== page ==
Photos: Inside Microsoft's Security War Room

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Photos: Inside Microsoft's Security War Room

iTnews tours Microsoft's Security Response Centre.

When Microsoft finds a critical security flaw, the Microsoft Security Response Centre (MSRC) goes to war. So naturally they've got a War Room.

"We get over 150,000 emails to a year," says MSRC director Mike Reavey. "A lot of that is spam. Some of that is 'My Hotmail account is locked out'. [But] out of those, about a thousand investigations result."

Critical vulnerabilities trigger the Software Security Incident Response Plan (SSIRP). Anyone with relevant knowledge is summoned to the War Room [see photo gallery, top right], physically or virtually, to work the problem around the clock.

"Anything that has a name. Blaster, Sasser, Slammer, Zotob. Anything that's an out-of-cycle release, you can assume one of these processes is occurring back at Redmond," Reavey told iTnews.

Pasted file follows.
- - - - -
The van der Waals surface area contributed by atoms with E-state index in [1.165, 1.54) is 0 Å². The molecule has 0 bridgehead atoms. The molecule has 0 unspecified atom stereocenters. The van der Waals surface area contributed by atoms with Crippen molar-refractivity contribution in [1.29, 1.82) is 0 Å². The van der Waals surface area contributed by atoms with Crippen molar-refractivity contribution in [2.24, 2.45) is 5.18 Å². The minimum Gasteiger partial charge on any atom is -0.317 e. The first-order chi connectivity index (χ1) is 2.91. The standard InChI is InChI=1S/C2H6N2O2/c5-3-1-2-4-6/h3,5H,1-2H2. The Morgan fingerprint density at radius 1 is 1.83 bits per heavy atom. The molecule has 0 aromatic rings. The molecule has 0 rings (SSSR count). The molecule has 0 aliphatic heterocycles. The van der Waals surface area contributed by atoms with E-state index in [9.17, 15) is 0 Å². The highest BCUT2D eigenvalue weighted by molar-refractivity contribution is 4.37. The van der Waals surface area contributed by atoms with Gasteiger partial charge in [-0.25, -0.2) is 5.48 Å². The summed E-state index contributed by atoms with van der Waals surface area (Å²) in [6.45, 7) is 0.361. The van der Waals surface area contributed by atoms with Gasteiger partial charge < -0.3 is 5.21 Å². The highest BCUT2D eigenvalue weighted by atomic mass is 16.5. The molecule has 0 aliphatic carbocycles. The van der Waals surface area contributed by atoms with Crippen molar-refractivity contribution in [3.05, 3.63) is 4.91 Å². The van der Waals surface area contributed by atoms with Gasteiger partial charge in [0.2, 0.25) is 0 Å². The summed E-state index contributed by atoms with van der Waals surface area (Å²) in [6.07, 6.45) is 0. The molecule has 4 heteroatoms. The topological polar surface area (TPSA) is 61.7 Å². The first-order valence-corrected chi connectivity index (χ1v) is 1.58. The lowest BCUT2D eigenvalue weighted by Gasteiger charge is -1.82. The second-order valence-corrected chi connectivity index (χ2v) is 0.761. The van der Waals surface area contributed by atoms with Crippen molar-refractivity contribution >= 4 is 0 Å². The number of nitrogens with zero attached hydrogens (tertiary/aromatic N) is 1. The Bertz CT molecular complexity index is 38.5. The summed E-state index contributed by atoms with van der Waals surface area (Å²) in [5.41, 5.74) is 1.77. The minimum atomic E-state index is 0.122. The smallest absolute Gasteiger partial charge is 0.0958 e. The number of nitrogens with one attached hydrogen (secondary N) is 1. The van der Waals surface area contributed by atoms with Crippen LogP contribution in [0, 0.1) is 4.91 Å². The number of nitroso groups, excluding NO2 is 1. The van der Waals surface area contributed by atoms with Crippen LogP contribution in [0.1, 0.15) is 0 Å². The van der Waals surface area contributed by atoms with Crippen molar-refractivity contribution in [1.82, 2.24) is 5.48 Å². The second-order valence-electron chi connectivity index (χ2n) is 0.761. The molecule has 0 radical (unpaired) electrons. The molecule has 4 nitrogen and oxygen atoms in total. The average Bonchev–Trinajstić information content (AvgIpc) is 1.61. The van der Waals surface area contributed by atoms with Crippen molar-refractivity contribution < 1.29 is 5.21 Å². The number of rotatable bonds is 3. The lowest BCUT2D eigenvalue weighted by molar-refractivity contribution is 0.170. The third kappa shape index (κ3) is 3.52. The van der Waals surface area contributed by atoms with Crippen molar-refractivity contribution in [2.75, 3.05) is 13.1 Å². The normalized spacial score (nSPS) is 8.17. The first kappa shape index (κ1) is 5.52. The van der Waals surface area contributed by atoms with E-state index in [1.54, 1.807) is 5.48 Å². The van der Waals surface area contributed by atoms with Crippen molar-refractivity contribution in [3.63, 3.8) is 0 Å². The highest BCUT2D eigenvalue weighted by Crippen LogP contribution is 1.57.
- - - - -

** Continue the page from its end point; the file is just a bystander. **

The Emergency Engineering Team War Room is unassuming.

A long conference table with power, network and A/V ports seats twenty. Six low chairs surround a coffee table. Red LED clocks show the time zones: Pacific, Mountain, Central, Eastern, London, Japan.

One monitor shows a world map with the day/night boundary shown in real time. The other four monitors show the MSRC logo. For now.

The few personal touches include signed basketball singlets from previous teams and big red button marked "easy".

There's a framed photograph of Harvey Keitel as Pulp Fiction's Winston Wolf, the fixer who remains calm in a crisis as others panic.

Next door is the Emergency Communications Team War Room, separated by a collapsible wall.

"The engineering team can focus on making sure we understand the facts. The communications team can take a complex message and make it simple," says Reavey.

Interplay between the two teams helps ensure the messages to customers aren't overly-complex but still include the important nuances.

Behind a black curtain sit the servers for what is presumably the secure network for developing and testing patches. Around twenty ordinary boxes are lined up on three white shelves, a mix of Dell, Compaq and unbranded machines.

No questions answered about them, though. And no photographs.

Stilgherrian travelled to Redmond, Washington, as a guest of Microsoft.


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